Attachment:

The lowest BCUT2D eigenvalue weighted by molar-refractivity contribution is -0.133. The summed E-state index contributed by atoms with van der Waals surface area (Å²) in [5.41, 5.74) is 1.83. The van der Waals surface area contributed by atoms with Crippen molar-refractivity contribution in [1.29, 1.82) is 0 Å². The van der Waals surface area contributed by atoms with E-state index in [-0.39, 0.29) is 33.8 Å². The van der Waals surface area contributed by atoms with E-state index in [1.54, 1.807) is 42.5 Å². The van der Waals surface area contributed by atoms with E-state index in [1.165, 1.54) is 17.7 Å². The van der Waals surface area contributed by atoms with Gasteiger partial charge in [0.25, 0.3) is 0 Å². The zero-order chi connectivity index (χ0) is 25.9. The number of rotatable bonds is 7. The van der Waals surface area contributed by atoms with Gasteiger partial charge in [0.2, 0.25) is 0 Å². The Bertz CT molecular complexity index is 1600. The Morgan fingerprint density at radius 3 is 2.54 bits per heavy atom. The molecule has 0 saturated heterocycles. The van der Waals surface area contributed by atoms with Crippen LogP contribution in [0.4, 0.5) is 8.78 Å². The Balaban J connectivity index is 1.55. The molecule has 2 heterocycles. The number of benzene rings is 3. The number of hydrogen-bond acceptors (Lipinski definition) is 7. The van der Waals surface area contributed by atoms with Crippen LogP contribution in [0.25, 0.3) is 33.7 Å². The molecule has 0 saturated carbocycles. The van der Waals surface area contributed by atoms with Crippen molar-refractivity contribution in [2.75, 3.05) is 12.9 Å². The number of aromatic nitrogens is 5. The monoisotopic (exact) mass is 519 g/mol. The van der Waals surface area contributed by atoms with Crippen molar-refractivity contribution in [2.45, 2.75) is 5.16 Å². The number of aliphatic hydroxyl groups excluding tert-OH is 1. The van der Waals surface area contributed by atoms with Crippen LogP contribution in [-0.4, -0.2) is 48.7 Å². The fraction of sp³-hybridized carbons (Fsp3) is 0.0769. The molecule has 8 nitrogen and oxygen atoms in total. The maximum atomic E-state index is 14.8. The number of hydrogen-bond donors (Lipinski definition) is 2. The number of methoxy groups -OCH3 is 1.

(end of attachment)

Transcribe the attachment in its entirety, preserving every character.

The lowest BCUT2D eigenvalue weighted by molar-refractivity contribution is -0.133. The summed E-state index contributed by atoms with van der Waals surface area (Å²) in [5.41, 5.74) is 1.83. The van der Waals surface area contributed by atoms with Crippen molar-refractivity contribution in [1.29, 1.82) is 0 Å². The van der Waals surface area contributed by atoms with E-state index in [-0.39, 0.29) is 33.8 Å². The van der Waals surface area contributed by atoms with E-state index in [1.54, 1.807) is 42.5 Å². The van der Waals surface area contributed by atoms with E-state index in [1.165, 1.54) is 17.7 Å². The van der Waals surface area contributed by atoms with Gasteiger partial charge in [0.25, 0.3) is 0 Å². The zero-order chi connectivity index (χ0) is 25.9. The number of rotatable bonds is 7. The van der Waals surface area contributed by atoms with Gasteiger partial charge in [0.2, 0.25) is 0 Å². The Bertz CT molecular complexity index is 1600. The Morgan fingerprint density at radius 3 is 2.54 bits per heavy atom. The molecule has 0 saturated heterocycles. The van der Waals surface area contributed by atoms with Crippen LogP contribution in [0.4, 0.5) is 8.78 Å². The Balaban J connectivity index is 1.55. The molecule has 2 heterocycles. The number of benzene rings is 3. The number of hydrogen-bond acceptors (Lipinski definition) is 7. The van der Waals surface area contributed by atoms with Crippen LogP contribution in [0.25, 0.3) is 33.7 Å². The molecule has 0 saturated carbocycles. The van der Waals surface area contributed by atoms with Crippen molar-refractivity contribution in [2.75, 3.05) is 12.9 Å². The number of aromatic nitrogens is 5. The monoisotopic (exact) mass is 519 g/mol. The van der Waals surface area contributed by atoms with Crippen molar-refractivity contribution in [2.45, 2.75) is 5.16 Å². The number of aliphatic hydroxyl groups excluding tert-OH is 1. The van der Waals surface area contributed by atoms with Crippen LogP contribution in [-0.4, -0.2) is 48.7 Å². The fraction of sp³-hybridized carbons (Fsp3) is 0.0769. The molecule has 8 nitrogen and oxygen atoms in total. The maximum atomic E-state index is 14.8. The number of hydrogen-bond donors (Lipinski definition) is 2. The number of methoxy groups -OCH3 is 1.